First 24 Hours With My New Pet Hamster

When you get yourself a new hamster, you want to make them feel at home with you and your family. You want to have the perfect cage set up, so your hamster will be happy and comfortable. And you, of course, want to be prepared with the supplies for a proper diet. It’s also important to pay attention to your hamster’s behavior when you first bring them home. It can be stressful for a hamster since they are suddenly in a completely new place.

As a general rule, It is advised to leave your new hamster alone during the first 24 hours after bringing them home. Set up your hamster’s cage keep them in a quiet spot in your home. This will give your new hamster time to adjust to their new environment, preventing them from feeling overwhelmed by the sudden change.

As tempting as it will be to play with your hamster right away, it’s best to give your new pet some space.

Hamster Essentials
Hamster Essentials

Since hamsters are naturally skittish animals, they are likely to be shy and afraid. By providing your hamster time to become acclimated to their new home, you give them a chance to feel safe and build confidence.

Bringing Your Hamster Home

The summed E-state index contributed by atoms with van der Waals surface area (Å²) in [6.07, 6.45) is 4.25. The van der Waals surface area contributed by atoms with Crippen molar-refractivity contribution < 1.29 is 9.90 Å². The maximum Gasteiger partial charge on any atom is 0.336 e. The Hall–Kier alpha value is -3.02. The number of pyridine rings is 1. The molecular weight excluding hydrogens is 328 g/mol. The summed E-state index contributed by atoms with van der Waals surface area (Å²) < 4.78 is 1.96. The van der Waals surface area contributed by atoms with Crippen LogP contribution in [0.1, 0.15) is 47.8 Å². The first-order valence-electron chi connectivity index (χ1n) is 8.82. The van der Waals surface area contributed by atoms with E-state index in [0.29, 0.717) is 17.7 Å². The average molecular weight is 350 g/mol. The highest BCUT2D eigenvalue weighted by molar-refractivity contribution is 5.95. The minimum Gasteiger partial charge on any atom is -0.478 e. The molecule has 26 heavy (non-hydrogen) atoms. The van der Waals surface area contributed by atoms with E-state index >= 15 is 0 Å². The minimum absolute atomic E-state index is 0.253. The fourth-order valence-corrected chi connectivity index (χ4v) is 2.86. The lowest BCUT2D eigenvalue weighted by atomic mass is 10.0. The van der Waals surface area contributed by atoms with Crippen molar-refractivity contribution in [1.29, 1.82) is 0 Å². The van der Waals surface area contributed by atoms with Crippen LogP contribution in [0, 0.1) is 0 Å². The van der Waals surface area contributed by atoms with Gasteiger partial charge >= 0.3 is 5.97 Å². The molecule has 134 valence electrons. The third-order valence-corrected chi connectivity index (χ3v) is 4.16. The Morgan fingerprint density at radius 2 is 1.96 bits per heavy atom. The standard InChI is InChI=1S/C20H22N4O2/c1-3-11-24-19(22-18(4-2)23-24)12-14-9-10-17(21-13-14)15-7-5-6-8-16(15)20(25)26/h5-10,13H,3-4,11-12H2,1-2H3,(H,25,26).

First, you need to prepare for traveling home with your new hamster. While many places where you can adopt a hamster will offer a cardboard carrier when you leave, it’s safer if you can purchase your own in advance.

However, these carriers are a little on the expensive side. If you want a more typical carrier for your hamster, read about the pet safety guidelines for car travel with a pet carrier.

When bringing your new hamster home, it’s also ideal if you can take some of your hamster’s current food with you.

Since hamsterss have a sensitive digestive system, you want to avoid switching them to a new food brand right away. Ask what brand of pellets your hamster currently eats, or if possible, see if you can bring home a week’s worth of their current food.

You can mix this with the brand you choose to get for your new hamster to transition them to their new food source more easily.

What Behavior To Expect From Your New Hamster

Once you bring your new Hamster home, there are a few things you must keep in mind. Hamsters have a prey mindset, which basically means that they are most likely to be scared and wary of their new environment.

New Hamsters will take some time to become their true self. There might even be cases such as, the Hamster was pretty confident and playful before the adoption, but it has not started acting shy.

During the first few days, do not take them out of their enclosure. Give them some time to become acclimated to their new home.

Once your hamtser has settled, it will begin to feek safe and at home.

During the first few days, you hamster might act pretty weird. However, it’s common to expect such nervous behaviors from your new Hamster.

Your new Hamster will tend to hide more, which basically makes them feel safe. Once your per starts to feel safer, they will begin to come out of their hiding spot.